Scan the crowds at any major football match in South Africa and what will immediately stand out are the elaborately carved and colorfully decorated plastic helmets called Makarapa.
This iconic adornment is an important part of the local football matches' festival atmosphere. But it is not a fly-by-night commercial gimmick; it's the brainchild of a highly talented artist who invented it not just for show, but for safety.
The idea came with Alfred Baloyi, now 56, in 1979 at a local derby in Soweto, South Africa's largest township, in the southwest of Johannesburg. Football derbies are tense more so when Soweto giants Orlando Pirates and Kaizer Chiefs lock horns.
The artistic Baloyi spoke in front of the Lucky Bean Media cameras this week about how he came to inventing the Makarapa. Here is a Q & A between Baloyi and Lucky Bean Media, which will be aired by a Brazilian broadcaster shortly before the start of the 2014 FIFA Soccer World Cup in June.
Lucky Bean Media: How did you come up with the idea to craft this art?
Alfred Baloyi: We used to go to the stadium without wearing anything on our heads and it was dangerous. I realized that these hard hats could protect me. Soweto derbies, traditionally played by top local teams Kaizer Chiefs, Moroka Swallows and Orlando Pirates, are tense affairs, and crowds can become really unruly. At one of the matches I saw a bottle flying through the air about to hit another fan’s head, and that’s how I got this idea.
LBM: Were you employed at that particular time when the idea came your mind?
AB: Yes, I was employed as a municipal bus cleaner in Pretoria at the time, but soon became totally focused on creating makarapas. My work didn’t stop at hats either: I began painting workmen’s overalls in the colours of my favorite team Kaizer Chiefs, transforming overalls into stunning and flashy gear.
Other football fans started to notice, and asked me to sell this makarapas on the spot, and gave me their overalls to paint. That’s how it started being a business for me.
LBM: Are these Makarapa’s still very much in demand even four years after the 2010 Soccer World Cup?
AB: Yes, we are still busy crafting this pieces of art but, although the demand is not as high as during and leading up to the 2010 World Cup, people still want them. We even get orders from other African countries and even from European countries. My dream is to go to Brazil so that I can sell them there and craft them on orders for the Brazilian fans, whom I am told love these Makarapas.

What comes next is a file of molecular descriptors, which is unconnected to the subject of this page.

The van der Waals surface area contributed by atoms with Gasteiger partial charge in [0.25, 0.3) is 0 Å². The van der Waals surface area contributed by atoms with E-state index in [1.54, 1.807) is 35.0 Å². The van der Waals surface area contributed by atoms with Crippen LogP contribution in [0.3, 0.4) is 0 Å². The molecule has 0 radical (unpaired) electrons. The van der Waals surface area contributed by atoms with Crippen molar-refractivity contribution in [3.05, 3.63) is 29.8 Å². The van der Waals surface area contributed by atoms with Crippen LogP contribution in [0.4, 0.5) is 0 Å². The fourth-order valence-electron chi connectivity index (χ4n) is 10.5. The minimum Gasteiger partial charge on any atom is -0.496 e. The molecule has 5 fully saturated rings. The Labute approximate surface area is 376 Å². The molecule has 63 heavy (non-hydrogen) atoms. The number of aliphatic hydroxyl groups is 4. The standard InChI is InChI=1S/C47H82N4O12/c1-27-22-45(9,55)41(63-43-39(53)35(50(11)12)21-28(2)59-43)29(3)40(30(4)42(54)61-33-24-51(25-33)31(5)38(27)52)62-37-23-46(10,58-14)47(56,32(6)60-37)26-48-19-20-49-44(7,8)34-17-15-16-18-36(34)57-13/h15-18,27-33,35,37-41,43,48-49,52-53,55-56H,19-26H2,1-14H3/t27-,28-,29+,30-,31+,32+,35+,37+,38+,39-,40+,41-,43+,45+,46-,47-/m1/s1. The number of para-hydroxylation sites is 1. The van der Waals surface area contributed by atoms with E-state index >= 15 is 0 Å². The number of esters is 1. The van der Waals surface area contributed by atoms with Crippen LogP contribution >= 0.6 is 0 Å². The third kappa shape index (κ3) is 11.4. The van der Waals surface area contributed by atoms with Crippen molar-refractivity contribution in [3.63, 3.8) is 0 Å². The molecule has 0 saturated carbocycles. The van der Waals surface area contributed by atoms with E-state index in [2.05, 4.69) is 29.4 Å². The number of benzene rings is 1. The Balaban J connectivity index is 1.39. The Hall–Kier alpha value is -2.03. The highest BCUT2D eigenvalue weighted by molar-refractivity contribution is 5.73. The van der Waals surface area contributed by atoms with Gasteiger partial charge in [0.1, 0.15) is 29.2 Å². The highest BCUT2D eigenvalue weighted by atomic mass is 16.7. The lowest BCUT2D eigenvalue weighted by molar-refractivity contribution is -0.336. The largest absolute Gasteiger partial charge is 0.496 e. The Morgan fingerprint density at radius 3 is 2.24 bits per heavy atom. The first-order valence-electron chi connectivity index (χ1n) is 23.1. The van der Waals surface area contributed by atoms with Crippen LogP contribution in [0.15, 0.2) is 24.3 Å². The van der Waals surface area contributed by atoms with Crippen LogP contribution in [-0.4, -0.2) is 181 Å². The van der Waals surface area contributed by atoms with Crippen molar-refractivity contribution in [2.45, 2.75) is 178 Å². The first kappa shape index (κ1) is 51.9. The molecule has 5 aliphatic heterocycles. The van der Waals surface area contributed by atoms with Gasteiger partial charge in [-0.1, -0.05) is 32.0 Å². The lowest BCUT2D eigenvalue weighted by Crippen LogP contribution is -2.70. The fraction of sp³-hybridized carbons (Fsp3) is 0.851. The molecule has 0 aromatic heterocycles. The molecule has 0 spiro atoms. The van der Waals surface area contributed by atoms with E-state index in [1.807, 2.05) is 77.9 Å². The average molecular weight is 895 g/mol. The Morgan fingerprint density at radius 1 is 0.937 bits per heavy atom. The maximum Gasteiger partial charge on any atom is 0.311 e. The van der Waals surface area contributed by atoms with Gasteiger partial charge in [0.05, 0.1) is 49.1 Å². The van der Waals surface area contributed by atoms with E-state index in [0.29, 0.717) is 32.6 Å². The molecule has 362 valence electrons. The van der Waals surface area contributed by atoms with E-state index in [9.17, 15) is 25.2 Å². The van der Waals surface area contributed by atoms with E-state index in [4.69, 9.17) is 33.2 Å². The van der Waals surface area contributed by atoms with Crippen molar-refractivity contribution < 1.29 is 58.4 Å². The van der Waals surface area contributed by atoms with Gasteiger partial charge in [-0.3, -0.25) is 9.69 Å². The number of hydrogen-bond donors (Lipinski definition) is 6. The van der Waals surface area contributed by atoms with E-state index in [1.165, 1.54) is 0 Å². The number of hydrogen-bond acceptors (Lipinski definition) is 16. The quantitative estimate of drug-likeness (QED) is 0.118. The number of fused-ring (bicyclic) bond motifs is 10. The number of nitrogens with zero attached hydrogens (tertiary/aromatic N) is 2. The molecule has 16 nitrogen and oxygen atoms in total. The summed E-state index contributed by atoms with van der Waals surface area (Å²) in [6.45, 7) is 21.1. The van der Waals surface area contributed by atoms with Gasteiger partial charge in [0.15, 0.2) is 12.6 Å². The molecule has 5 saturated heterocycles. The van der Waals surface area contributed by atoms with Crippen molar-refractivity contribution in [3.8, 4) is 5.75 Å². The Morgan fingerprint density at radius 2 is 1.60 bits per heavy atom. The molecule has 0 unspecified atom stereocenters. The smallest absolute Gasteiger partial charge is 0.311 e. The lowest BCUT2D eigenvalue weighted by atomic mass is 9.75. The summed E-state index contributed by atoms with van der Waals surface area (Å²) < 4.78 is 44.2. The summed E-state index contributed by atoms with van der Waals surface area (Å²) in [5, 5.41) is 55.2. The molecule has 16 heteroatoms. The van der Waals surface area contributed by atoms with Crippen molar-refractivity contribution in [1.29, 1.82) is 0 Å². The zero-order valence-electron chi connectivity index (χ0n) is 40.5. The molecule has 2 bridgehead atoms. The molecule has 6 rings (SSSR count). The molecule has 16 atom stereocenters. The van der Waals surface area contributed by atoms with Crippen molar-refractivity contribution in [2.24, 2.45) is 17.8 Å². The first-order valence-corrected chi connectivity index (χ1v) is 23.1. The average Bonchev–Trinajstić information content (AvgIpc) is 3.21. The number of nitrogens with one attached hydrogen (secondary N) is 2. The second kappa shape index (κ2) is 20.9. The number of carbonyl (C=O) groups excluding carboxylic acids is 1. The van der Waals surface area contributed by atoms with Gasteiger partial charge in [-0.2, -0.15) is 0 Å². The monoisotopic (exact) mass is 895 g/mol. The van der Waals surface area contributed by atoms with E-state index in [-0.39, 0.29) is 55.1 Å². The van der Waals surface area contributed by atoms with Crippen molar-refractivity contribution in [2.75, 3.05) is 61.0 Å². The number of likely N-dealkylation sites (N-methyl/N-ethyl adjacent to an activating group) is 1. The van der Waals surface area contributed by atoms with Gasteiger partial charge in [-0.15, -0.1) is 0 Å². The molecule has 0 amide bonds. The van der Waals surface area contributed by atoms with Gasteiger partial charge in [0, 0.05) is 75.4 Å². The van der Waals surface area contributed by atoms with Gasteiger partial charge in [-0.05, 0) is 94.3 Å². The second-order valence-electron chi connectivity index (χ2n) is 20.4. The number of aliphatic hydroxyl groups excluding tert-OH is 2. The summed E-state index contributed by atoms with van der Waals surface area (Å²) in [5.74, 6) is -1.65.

LBM: Did 2010 change your life at all, how?
AB: Yes, it was very good to me because I employed about 100 people working under me so it not only changed my life but the lives of others as well as it created small jobs. We even opened a warehouse in downtown Johannesburg as a result of a huge demand for this makarapas.
I benefited a lot out of doing this because I managed to built myself a very big house in Limpopo and bought two cars as well.
LBM: Who are some of the celebrity footballers that you have met through your job of creating this makarapas.
AB: I met many high profile footballers and administrators. In 2010 Heineken invited me to Holland for a shoot and I met Wesley Schneider while I was there. Although the security was tight around him, I managed to at least give him a hug and shake his hand.
LBM: Do you think these makarapas will still be in demand 10 years from now?
AB: Absolutely. These makarapas get damaged at soccer stadiums and some become out of fashion because we create them in different shapes, sizes and designs. So you might find that the makarapa we created last year is now outdated and a soccer fan needs to buy a new one and comes to us.
LBM: Alfred thanks so much for your time we wish you get granted your dream to go to the Brazil World Cup.
AB: Thank you so much, it is my pleasure.